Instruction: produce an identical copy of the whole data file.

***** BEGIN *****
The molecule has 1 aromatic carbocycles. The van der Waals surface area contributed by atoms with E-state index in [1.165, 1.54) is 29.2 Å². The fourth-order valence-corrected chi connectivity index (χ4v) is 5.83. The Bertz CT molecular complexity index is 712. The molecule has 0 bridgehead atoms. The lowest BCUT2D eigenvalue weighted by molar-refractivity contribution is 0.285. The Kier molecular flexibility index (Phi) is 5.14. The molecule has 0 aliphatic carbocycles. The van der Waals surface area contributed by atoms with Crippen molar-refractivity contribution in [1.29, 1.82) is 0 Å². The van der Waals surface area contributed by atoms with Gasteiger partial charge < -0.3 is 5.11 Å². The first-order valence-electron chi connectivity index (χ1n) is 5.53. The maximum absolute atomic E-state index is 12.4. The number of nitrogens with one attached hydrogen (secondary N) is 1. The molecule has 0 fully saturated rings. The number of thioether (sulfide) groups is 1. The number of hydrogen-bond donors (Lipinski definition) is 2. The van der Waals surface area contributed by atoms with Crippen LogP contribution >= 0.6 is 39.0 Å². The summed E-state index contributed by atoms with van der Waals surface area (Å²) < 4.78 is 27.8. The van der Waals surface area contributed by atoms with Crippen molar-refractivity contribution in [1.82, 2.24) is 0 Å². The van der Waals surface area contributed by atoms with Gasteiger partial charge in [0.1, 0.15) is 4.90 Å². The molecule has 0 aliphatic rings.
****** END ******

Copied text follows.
The molecule has 1 aromatic carbocycles. The van der Waals surface area contributed by atoms with E-state index in [1.165, 1.54) is 29.2 Å². The fourth-order valence-corrected chi connectivity index (χ4v) is 5.83. The Bertz CT molecular complexity index is 712. The molecule has 0 bridgehead atoms. The lowest BCUT2D eigenvalue weighted by molar-refractivity contribution is 0.285. The Kier molecular flexibility index (Phi) is 5.14. The molecule has 0 aliphatic carbocycles. The van der Waals surface area contributed by atoms with Crippen molar-refractivity contribution in [1.29, 1.82) is 0 Å². The van der Waals surface area contributed by atoms with Gasteiger partial charge < -0.3 is 5.11 Å². The first-order valence-electron chi connectivity index (χ1n) is 5.53. The maximum absolute atomic E-state index is 12.4. The number of nitrogens with one attached hydrogen (secondary N) is 1. The molecule has 0 fully saturated rings. The number of thioether (sulfide) groups is 1. The number of hydrogen-bond donors (Lipinski definition) is 2. The van der Waals surface area contributed by atoms with Crippen LogP contribution >= 0.6 is 39.0 Å². The summed E-state index contributed by atoms with van der Waals surface area (Å²) < 4.78 is 27.8. The van der Waals surface area contributed by atoms with Crippen molar-refractivity contribution in [1.82, 2.24) is 0 Å². The van der Waals surface area contributed by atoms with Gasteiger partial charge in [0.1, 0.15) is 4.90 Å². The molecule has 0 aliphatic rings.